“And they don’t speak any English”, our tour guides said to us as we were being assigned to homestay families. I was frightened to say the least.
This was going to be the first time during the trip that I would be separated from the rest of the team, and I spoke almost no Spanish. Luckily, I was partnered up with Lupe, one of the student coordinators, who could speak Spanish. But I was still worried about being unable to connect with my homestay family. I didn’t want to bother Lupe by asking him to translate for me every time I wanted to communicate. On the other hand, I didn’t want to just remain silent and lose the opportunity to connect with the locals and immerse myself in Costa Rican culture.
When Lupe and I were dropped off later that afternoon, our homestay father, Jimmy, was already standing outside to greet us. We entered the house and were introduced to his wife Jessica, his sister Flory, and his 8-year-old son Alex. The adults quickly gathered in the kitchen to finish up dinner while Lupe and I sat in the living area with Alex. Lupe and Alex began talking immediately while I sat listening intently but not understanding a word. I could already tell, however, that Alex was extremely comfortable around strangers. He smiled the entire time and his relaxed posture communicated cool, collected confidence as he spoke. Lupe kindly offered to help me translate some of the questions I wanted to ask. But when he told me how to ask them in Spanish, I often had to ask him to repeat them and spell out some of the words. Although Alex and Lupe didn’t seem to mind, I felt rude constantly relying on someone else to help me communicate, and I soon felt anxious about how I would interact with the family for the rest of our stay. I was torn between being a burden every time I wanted to say something and missing out on connecting with the family.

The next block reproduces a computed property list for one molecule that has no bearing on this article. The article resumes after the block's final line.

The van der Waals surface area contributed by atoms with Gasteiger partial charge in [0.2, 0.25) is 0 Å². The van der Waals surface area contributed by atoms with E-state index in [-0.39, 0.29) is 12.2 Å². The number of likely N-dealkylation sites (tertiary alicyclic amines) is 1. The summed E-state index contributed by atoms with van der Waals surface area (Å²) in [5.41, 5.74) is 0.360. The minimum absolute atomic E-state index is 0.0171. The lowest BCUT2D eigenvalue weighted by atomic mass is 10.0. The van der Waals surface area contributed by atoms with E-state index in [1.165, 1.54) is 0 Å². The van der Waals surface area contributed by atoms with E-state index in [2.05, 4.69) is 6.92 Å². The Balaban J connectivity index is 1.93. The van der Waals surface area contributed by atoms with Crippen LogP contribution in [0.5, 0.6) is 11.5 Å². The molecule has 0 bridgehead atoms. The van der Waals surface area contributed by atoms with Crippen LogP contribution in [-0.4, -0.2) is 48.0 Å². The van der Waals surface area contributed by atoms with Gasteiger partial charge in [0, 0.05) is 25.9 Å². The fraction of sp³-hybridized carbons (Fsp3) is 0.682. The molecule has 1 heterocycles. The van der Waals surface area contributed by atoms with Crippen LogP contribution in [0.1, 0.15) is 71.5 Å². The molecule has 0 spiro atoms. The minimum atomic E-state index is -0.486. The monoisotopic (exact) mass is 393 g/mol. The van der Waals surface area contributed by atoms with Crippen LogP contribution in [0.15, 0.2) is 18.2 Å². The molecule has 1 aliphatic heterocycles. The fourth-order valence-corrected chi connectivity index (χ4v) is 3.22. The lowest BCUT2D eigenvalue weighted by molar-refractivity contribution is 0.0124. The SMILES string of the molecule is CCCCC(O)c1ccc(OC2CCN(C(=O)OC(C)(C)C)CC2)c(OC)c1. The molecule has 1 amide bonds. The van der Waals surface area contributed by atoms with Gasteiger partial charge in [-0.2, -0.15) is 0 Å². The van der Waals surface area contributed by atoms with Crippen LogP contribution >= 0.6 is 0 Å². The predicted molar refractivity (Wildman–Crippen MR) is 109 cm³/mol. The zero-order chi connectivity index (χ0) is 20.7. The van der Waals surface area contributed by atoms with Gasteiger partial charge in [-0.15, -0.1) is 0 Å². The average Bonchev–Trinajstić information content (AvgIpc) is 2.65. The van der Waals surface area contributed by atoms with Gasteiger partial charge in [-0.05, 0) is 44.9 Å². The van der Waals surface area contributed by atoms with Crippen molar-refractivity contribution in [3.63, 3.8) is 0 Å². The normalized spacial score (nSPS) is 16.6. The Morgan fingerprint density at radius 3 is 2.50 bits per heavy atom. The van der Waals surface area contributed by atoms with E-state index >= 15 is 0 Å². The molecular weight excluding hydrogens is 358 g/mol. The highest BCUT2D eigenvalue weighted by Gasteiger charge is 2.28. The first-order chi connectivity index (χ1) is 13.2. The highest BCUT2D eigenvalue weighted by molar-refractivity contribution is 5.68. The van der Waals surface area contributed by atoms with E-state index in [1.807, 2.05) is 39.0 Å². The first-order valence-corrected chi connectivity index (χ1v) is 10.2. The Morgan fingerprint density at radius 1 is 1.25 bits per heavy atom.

During our conversation with Alex, Jimmy brought out a guitar from the back of the house and offered it to me and Lupe to play. Although I could not speak Spanish, I had taken guitar lessons and I seized on the opportunity to interact with our homestay family. As Jimmy sat himself on the couch next to me, I tuned the old instrument to the best of my ability and began playing whatever I could remember from classical pieces to songs I had learned during my lessons. Jimmy and Alex watched from the couch while the rest of the family listened from inside the kitchen. When I finished, the family happily applauded and said that they enjoyed the performance. I realized that even though we could not communicate directly through speech music was a language everyone could understand. It was the first pivotal moment of my stay and showed me that I didn’t necessarily have to speak their language to interact with them.